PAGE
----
Shrimp processed for export. Tax policies are being specified and customs procedures simplified to improve the legal framework to implement the European Union – Viet Nam Free Trade Agreement.
Deputy Director of the General Department of Customs Luu Manh Tuong said the department pledged to create the favourable conditions for firms in conducting customs procedures.
Tuong said the customs watchdog was hastening administrative reforms and modernisation to improve the business climate and the national competitiveness of enterprises and the whole economy. The information system for customs management was also improved to adapt to the Industry 4.0.
EVFTA would give a push to the bilateral trade because of setbacks caused by the COVID-19 pandemic, increasing trend of protectionism and escalating trade wars, Tuong said, adding that the trade deal was an opportunity for Viet Nam to speed up administrative reform, improve the investment climate and institutional reform.
Au Anh Tuan, director of the Customs Control and Supervision Department, said a plan for customs management to implement the EVFTA was being developed and would be soon submitted to the Ministry of Finance for approval.
Tuan urged firms to study and comply with rules of origins to enjoy preferential tariffs provided by the trade deal.
Tuan said that the Ministry of Industry and Trade issued Circular No 11/2020/TT-BCT about rules of origin in the EVFTA on June 16 which provided instructions for origin certification.
According to Ha Duy Tung, director of the International Cooperation Department under the Ministry of Finance, said that the ministry was also drafting detailed plans to implement the EVFTA which would be submitted to the Government this month.
Tung said that a decree about EVFTA’s preferential import-export tariffs was being developed together with a circular about rules of origin.
Ngo Chung Khanh, deputy director of the Ministry of Industry and Trade’s Multilateral Trade Policy Department, when the trade deal came in force, Viet Nam should pay attention to developing sectors like services, finance, automobile, processing and manufacturing, information technology, high technology and processed food which the EU had strength in and might invest in Viet Nam.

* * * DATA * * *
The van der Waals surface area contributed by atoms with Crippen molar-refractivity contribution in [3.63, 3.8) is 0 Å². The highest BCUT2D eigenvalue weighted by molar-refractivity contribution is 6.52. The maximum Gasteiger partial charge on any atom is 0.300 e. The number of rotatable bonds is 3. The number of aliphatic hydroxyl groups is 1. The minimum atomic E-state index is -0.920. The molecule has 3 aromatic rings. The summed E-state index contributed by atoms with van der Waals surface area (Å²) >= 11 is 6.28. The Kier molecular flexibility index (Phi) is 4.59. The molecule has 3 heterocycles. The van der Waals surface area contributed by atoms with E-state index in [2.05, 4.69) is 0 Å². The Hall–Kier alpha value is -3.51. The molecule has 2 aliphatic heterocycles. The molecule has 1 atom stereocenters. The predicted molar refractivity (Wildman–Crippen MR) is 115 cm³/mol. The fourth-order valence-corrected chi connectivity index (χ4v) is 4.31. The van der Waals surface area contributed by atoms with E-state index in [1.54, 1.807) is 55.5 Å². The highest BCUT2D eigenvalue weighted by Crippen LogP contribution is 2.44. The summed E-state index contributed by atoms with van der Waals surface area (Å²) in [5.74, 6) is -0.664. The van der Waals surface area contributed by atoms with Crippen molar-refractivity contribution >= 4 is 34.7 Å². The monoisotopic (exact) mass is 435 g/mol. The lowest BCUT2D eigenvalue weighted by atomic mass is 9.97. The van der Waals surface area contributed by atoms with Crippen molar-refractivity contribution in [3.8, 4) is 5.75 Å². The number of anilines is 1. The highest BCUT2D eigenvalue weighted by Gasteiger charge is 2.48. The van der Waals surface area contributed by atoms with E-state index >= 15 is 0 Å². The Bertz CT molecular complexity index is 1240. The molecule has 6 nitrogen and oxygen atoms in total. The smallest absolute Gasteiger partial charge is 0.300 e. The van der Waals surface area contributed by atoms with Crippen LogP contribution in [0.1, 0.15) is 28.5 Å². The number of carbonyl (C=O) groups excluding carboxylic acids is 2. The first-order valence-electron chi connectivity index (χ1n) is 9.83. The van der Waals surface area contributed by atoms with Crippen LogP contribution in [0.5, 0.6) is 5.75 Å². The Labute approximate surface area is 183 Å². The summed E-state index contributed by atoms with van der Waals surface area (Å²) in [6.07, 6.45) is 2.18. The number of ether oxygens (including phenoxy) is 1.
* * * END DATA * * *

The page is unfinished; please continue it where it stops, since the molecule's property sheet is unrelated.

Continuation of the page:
Khanh said that Vietnamese firms must focus on improving product quality and intellectual property protection to meet the EU’s requirements.
According to Nguyen Hai Minh, vice chairman of Eurocham Viet Nam, said that European investors were paying attention to three major factors in Viet Nam, including improvement in infrastructure system, human resource quality and investment climate, especially customs administrative reforms to facilitate trade.
The trade deal is planned to take effect on August 1.
The General Department of Customs estimated that the EVFTA with the roadmap of tariffs cut would cause a decrease of import and export taxes contributed to State budget revenue by around VND1.1 trillion (US$47.5 million) per year.
The decrease would gradually be widen, depending on the impacts of the trade deal on growth. However, domestic revenue contributed to the budget would increase because the trade deal would lift trade, investment and economic growth.
Analysis by the Ministry of Planning and Investment showed that the EVFTA would help increase Viet Nam’s export revenue to the EU by 20 per cent this year, 42.7 per cent in 2025 and 44.37 per cent in 2030. The trade deal would also help push up the country’s gross domestic product (GDP) by around 2.18-3.25 per cent in 2019-23 period, 4.57-5.3 per cent in 2024-28 and 7.07-7.72 per cent in 2029-33 period. — VNS